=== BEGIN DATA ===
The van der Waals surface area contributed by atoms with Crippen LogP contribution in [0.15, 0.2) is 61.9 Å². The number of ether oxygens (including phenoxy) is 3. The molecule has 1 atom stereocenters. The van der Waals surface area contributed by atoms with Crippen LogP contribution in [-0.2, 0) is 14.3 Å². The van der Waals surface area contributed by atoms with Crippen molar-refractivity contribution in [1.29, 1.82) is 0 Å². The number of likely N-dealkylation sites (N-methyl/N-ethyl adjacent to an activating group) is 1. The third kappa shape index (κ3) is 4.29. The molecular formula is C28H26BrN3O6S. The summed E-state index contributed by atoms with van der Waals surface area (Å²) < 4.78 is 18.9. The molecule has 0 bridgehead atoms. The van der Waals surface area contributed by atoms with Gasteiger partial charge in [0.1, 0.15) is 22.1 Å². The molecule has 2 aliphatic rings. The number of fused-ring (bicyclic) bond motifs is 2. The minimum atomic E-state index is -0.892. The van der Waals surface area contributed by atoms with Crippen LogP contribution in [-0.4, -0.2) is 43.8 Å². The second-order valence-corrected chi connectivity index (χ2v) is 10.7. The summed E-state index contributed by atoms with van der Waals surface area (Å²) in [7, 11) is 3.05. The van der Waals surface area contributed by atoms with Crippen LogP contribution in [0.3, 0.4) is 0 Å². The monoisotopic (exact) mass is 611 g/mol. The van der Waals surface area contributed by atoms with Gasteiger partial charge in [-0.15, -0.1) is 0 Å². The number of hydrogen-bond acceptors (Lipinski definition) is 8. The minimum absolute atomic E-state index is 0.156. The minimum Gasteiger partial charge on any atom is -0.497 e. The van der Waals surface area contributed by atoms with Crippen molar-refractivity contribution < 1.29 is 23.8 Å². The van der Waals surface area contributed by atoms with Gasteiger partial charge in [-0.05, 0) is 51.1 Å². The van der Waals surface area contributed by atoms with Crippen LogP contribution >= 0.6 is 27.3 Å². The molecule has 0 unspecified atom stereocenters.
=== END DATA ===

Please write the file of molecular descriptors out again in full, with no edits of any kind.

The van der Waals surface area contributed by atoms with Crippen LogP contribution in [0.15, 0.2) is 61.9 Å². The number of ether oxygens (including phenoxy) is 3. The molecule has 1 atom stereocenters. The van der Waals surface area contributed by atoms with Crippen LogP contribution in [-0.2, 0) is 14.3 Å². The van der Waals surface area contributed by atoms with Crippen molar-refractivity contribution in [1.29, 1.82) is 0 Å². The number of likely N-dealkylation sites (N-methyl/N-ethyl adjacent to an activating group) is 1. The third kappa shape index (κ3) is 4.29. The molecular formula is C28H26BrN3O6S. The summed E-state index contributed by atoms with van der Waals surface area (Å²) < 4.78 is 18.9. The molecule has 0 bridgehead atoms. The van der Waals surface area contributed by atoms with Gasteiger partial charge in [0.1, 0.15) is 22.1 Å². The molecule has 2 aliphatic rings. The number of fused-ring (bicyclic) bond motifs is 2. The minimum atomic E-state index is -0.892. The van der Waals surface area contributed by atoms with Crippen LogP contribution in [-0.4, -0.2) is 43.8 Å². The second-order valence-corrected chi connectivity index (χ2v) is 10.7. The summed E-state index contributed by atoms with van der Waals surface area (Å²) in [7, 11) is 3.05. The van der Waals surface area contributed by atoms with Crippen LogP contribution in [0.3, 0.4) is 0 Å². The monoisotopic (exact) mass is 611 g/mol. The van der Waals surface area contributed by atoms with Gasteiger partial charge in [-0.15, -0.1) is 0 Å². The number of hydrogen-bond acceptors (Lipinski definition) is 8. The minimum absolute atomic E-state index is 0.156. The minimum Gasteiger partial charge on any atom is -0.497 e. The van der Waals surface area contributed by atoms with Crippen molar-refractivity contribution < 1.29 is 23.8 Å². The van der Waals surface area contributed by atoms with Gasteiger partial charge in [-0.05, 0) is 51.1 Å². The van der Waals surface area contributed by atoms with Crippen LogP contribution >= 0.6 is 27.3 Å². The molecule has 0 unspecified atom stereocenters.